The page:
Contact: KATHLEEN LAUFENBERG
It may be the battle of the sexes above ground, but below the surface, it's a different story. File it under Strange but True: Mere inches beneath our feet, a multitude of hermaphrodites — creatures with both male and female sex organs — live an outlaw lifestyle (by above-grounders' rules, anyway).
The risqué little bandits are roundworms, and they are nothing like the fat, squiggly earthworms gardeners welcome into their soil. Roundworms — also known as nematodes — are often only a millimeter long and invisible to the eye. They are so prolific, however, that four of every five animals on the planet is a nematode. Just ask Art Edison, who knows more about these abundant creatures — the good, the bad and the mysterious — than anyone you'll meet.
He'll host a lively "Sex in the Soil" conversation on nematodes at the March 1 Science Café at Ray's Steel City Saloon, 515 John Knox Road. Be there by 6:15 p.m. to grab a seat; the discussion will last until 7:30 p.m.
"A huge percentage of what we know about human health is really from studying model organisms like the worm," said Edison, a biochemistry professor at the University of Florida and the Mag Lab's director of chemistry and biology. "They're fascinating animals."
Among the surprising discoveries he and others have learned about a particular nematode, C. elegans, is its ability to lengthen its lifespan and alter its libido. Such findings could one day hold the key to increasing our own longevity and libido.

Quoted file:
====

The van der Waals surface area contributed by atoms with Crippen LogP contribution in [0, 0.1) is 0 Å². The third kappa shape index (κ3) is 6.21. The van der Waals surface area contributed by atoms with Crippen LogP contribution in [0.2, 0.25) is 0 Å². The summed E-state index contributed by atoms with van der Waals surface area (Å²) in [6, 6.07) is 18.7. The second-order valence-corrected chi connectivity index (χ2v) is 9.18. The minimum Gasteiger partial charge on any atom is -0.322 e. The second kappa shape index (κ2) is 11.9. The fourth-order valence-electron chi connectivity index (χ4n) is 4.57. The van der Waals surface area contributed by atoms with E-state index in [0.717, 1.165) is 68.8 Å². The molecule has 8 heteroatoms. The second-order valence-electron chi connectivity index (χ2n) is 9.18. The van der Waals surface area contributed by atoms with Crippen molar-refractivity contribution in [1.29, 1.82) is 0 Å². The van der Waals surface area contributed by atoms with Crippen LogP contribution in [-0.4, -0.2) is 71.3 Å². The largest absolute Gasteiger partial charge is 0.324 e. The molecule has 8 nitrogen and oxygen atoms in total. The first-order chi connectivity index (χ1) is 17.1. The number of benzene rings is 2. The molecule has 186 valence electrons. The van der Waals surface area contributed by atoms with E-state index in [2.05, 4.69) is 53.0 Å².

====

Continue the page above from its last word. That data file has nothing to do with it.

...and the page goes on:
"What we're doing now," Edison said, "is trying to learn the chemical language of how these worms talk to each other, how they communicate."
Researchers know that nematodes communicate by secreting substances called pheromones. If there's not enough to eat, for example, they secrete a pheromone that triggers mass hibernation. Strangely enough, a smaller secretion of that same pheromone triggers instead a change in libido.
Hermaphroditic worms that sense via pheromones that males are available to mate with, will seek out a male rather than self-reproduce, Edison said. When C. elegans self-reproduces, she lays about 100 eggs, almost all hermaphrodites. If she mates with a male, she lays about 300 eggs: half will be males; half, hermaphrodites.
Edison, whose research has taken him to the Amazon and Peru , will also touch on the dark side of nematodes. Some of the more than 28,000 identified species are highly destructive parasites. The heartworm nematode, for example, preys on our pets. Hookworms prey on millions of children and adults, especially in developing countries. Although rarely fatal, a heavy hookworm infection can stunt a child's growth and cause intellectual retardation.
And while some nematodes benefit the soil, there are other types that destroy the roots of crops. Many a Tallahassee gardener has watched her tomato plants turn yellow, keel over and die, killed by parasitic nematodes.
"There are billions of dollars of crops lost each year to nematodes," Edison said.
One day, he hopes his research will help address these problems.
"We want to learn how to control these things. If we can figure out how they talk to each other, we can come up with a much better strategy to control them."